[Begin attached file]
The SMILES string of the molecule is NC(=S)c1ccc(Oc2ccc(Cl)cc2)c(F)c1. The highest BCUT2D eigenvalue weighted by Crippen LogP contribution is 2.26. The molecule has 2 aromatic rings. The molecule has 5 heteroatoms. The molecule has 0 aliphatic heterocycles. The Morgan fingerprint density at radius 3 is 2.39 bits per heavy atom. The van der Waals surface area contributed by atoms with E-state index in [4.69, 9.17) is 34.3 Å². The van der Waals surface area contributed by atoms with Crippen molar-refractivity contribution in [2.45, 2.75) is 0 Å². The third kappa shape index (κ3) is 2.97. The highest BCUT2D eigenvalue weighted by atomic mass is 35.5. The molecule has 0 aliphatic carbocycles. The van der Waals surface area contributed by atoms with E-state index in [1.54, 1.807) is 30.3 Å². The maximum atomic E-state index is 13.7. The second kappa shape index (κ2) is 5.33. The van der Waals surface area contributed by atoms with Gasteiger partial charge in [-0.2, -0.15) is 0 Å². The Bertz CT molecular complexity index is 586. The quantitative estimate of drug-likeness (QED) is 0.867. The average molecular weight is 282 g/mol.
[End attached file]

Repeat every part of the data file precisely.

The SMILES string of the molecule is NC(=S)c1ccc(Oc2ccc(Cl)cc2)c(F)c1. The highest BCUT2D eigenvalue weighted by Crippen LogP contribution is 2.26. The molecule has 2 aromatic rings. The molecule has 5 heteroatoms. The molecule has 0 aliphatic heterocycles. The Morgan fingerprint density at radius 3 is 2.39 bits per heavy atom. The van der Waals surface area contributed by atoms with E-state index in [4.69, 9.17) is 34.3 Å². The van der Waals surface area contributed by atoms with Crippen molar-refractivity contribution in [2.45, 2.75) is 0 Å². The third kappa shape index (κ3) is 2.97. The highest BCUT2D eigenvalue weighted by atomic mass is 35.5. The molecule has 0 aliphatic carbocycles. The van der Waals surface area contributed by atoms with E-state index in [1.54, 1.807) is 30.3 Å². The maximum atomic E-state index is 13.7. The second kappa shape index (κ2) is 5.33. The van der Waals surface area contributed by atoms with Gasteiger partial charge in [-0.2, -0.15) is 0 Å². The Bertz CT molecular complexity index is 586. The quantitative estimate of drug-likeness (QED) is 0.867. The average molecular weight is 282 g/mol.